Underwater Photography: Helpful Tips for Using Manual Mode

If you are shooting underwater photography, it is actually recommended that you use full manual mode, if your camera is equipped with that feature. You will have to set the aperture and shutter speed yourself, but the quality of pictures that you will get will be more than worth it. If you are using full manual mode, you should also be using an external strobe light. The only downside to using full manual mode is that you may lose TTL, which means you will not be able to use the LCD display on your digital camera.

Basically, when shooting in full manual mode, you will have full control of your camera and its features. There are no custom menu settings for underwater photography. It will take some practice on your part until you master the full manual mode and learn which settings work in which depth. The guideline below will go over a few tips and techniques to keep in mind when using manual mode for underwater photography.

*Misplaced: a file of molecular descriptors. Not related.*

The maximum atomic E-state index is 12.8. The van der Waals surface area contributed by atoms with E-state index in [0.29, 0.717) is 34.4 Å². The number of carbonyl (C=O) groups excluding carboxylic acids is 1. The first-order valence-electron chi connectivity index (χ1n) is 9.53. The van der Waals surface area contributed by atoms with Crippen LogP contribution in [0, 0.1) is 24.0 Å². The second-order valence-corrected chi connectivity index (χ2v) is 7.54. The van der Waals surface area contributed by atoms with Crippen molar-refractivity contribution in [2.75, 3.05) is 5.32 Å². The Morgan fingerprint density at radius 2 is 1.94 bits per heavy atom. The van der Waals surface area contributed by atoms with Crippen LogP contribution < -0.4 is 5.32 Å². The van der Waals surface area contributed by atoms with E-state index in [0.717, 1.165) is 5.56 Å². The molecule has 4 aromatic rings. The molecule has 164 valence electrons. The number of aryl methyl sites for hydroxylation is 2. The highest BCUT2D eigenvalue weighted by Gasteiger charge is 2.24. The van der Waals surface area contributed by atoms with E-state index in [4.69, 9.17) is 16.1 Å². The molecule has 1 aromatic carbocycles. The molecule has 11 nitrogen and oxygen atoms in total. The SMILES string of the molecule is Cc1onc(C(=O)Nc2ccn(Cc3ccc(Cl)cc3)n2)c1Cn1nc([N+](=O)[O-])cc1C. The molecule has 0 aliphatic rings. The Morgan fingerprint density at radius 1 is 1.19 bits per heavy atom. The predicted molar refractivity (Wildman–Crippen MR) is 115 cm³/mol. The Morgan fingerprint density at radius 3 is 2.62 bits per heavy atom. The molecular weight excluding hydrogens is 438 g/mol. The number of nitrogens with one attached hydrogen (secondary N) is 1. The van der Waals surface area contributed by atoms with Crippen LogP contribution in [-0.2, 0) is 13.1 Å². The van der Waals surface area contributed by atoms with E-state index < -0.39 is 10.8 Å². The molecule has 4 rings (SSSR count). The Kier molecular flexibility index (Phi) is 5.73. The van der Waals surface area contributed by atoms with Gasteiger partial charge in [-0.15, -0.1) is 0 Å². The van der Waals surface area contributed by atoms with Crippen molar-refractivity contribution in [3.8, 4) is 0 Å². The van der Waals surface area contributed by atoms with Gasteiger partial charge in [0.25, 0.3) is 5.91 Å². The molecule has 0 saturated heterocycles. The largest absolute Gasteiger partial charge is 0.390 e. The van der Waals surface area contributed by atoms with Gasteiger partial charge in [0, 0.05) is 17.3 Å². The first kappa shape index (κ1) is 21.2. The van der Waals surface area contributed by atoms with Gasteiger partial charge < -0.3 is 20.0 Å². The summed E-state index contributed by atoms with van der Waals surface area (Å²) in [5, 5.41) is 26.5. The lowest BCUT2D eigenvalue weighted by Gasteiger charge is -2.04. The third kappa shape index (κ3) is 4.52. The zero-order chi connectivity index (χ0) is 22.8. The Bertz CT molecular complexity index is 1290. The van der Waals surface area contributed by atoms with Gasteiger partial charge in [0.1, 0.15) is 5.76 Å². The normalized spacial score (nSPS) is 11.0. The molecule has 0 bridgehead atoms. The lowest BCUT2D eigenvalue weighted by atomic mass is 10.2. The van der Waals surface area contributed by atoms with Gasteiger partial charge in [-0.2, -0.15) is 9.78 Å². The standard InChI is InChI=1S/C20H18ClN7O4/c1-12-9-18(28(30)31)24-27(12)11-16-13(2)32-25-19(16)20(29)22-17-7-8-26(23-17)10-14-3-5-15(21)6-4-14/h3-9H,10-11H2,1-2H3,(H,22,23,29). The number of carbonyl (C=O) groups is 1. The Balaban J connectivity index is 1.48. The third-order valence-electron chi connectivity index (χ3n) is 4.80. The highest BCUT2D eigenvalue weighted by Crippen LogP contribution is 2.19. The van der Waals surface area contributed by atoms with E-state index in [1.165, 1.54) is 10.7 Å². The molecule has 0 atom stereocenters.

ISO Settings

If you are using full manual mode for underwater photography, you will want to go with the base ISO settings of the camera. You should also be using the maximum shutter sync speed and single spot focus. You will need to adjust the f-stop, depending on what kind of depth you are taking your underwater shots in. If you are shooting small fish or small objects, you will want to shoot at a small aperture, such as F29. If you are shooting with supermacro, you should use f-stop until an aperture of F50.

Wide Angle Underwater Photography

If you are taking wide angle underwater shots, you will want to use the base ISO, or an ISO of 100 or 200. You should set your camera to the maximum number of focus points. Depending on the depth you are in and the distance of the object you're shooting, you can shoot with a different f-stop. If you are approximately two feet away from an object, you should use an aperture of F8. If you are approximately 1 feet away from the object you want to take a shot of, you should use an aperture of F11. If you wish to take a close up shot, you should use an aperture of F22. One thing to note is that if you are not experienced with underwater photography or are not comfortable changing the settings of your digital camera, it is not recommended that you use aperture and shutter priority mode.

Lighting

If you are taking underwater photographs at night, there will not be much, if all, ambient light, except for the dive light. To help deal with this problem, you should use a fast shutter speed and adjust the aperture until you get the right exposure. If you are in full manual mode and are shooting in ambient light, you should use gray, white or a silver object while shooting.

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